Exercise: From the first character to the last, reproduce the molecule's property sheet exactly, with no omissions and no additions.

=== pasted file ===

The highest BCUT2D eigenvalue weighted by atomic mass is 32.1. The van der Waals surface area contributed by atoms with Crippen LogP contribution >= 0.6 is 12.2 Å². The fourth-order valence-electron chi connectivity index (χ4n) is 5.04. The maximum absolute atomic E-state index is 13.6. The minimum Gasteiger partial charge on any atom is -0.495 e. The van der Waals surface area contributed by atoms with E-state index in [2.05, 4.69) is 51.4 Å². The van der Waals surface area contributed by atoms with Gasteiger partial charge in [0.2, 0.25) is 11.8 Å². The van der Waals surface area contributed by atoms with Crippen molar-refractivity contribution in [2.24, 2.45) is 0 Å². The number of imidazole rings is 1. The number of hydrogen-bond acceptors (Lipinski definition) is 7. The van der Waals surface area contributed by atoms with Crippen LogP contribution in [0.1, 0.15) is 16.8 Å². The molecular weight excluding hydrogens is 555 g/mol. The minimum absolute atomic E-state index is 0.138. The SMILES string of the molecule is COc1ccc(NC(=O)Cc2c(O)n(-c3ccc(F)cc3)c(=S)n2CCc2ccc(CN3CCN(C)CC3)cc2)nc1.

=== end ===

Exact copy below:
The highest BCUT2D eigenvalue weighted by atomic mass is 32.1. The van der Waals surface area contributed by atoms with Crippen LogP contribution >= 0.6 is 12.2 Å². The fourth-order valence-electron chi connectivity index (χ4n) is 5.04. The maximum absolute atomic E-state index is 13.6. The minimum Gasteiger partial charge on any atom is -0.495 e. The van der Waals surface area contributed by atoms with E-state index in [2.05, 4.69) is 51.4 Å². The van der Waals surface area contributed by atoms with Gasteiger partial charge in [0.2, 0.25) is 11.8 Å². The van der Waals surface area contributed by atoms with Crippen molar-refractivity contribution in [2.24, 2.45) is 0 Å². The number of imidazole rings is 1. The number of hydrogen-bond acceptors (Lipinski definition) is 7. The van der Waals surface area contributed by atoms with Crippen LogP contribution in [0.1, 0.15) is 16.8 Å². The molecular weight excluding hydrogens is 555 g/mol. The minimum absolute atomic E-state index is 0.138. The SMILES string of the molecule is COc1ccc(NC(=O)Cc2c(O)n(-c3ccc(F)cc3)c(=S)n2CCc2ccc(CN3CCN(C)CC3)cc2)nc1.